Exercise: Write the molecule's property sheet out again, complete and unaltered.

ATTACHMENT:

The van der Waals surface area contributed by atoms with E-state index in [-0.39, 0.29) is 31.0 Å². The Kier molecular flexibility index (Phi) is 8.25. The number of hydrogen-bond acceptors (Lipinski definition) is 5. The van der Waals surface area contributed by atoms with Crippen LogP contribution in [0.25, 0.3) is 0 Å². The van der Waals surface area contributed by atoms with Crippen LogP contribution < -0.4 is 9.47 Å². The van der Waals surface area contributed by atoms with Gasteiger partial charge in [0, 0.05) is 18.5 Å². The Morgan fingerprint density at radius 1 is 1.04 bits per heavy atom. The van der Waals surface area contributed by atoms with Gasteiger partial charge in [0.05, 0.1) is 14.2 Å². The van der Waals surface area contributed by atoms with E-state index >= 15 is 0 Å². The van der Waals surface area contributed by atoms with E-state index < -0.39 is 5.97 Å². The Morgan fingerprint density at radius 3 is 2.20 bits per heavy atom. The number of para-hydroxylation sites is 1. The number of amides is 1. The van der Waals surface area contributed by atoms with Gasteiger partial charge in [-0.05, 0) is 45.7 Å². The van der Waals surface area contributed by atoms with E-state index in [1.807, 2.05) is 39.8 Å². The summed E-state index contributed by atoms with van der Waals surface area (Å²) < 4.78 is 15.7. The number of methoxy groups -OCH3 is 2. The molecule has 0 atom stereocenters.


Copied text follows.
The van der Waals surface area contributed by atoms with E-state index in [-0.39, 0.29) is 31.0 Å². The Kier molecular flexibility index (Phi) is 8.25. The number of hydrogen-bond acceptors (Lipinski definition) is 5. The van der Waals surface area contributed by atoms with Crippen LogP contribution in [0.25, 0.3) is 0 Å². The van der Waals surface area contributed by atoms with Crippen LogP contribution < -0.4 is 9.47 Å². The van der Waals surface area contributed by atoms with Gasteiger partial charge in [0, 0.05) is 18.5 Å². The Morgan fingerprint density at radius 1 is 1.04 bits per heavy atom. The van der Waals surface area contributed by atoms with Gasteiger partial charge in [0.05, 0.1) is 14.2 Å². The van der Waals surface area contributed by atoms with E-state index >= 15 is 0 Å². The van der Waals surface area contributed by atoms with E-state index < -0.39 is 5.97 Å². The Morgan fingerprint density at radius 3 is 2.20 bits per heavy atom. The number of para-hydroxylation sites is 1. The number of amides is 1. The van der Waals surface area contributed by atoms with Gasteiger partial charge in [-0.05, 0) is 45.7 Å². The van der Waals surface area contributed by atoms with E-state index in [1.807, 2.05) is 39.8 Å². The summed E-state index contributed by atoms with van der Waals surface area (Å²) < 4.78 is 15.7. The number of methoxy groups -OCH3 is 2. The molecule has 0 atom stereocenters.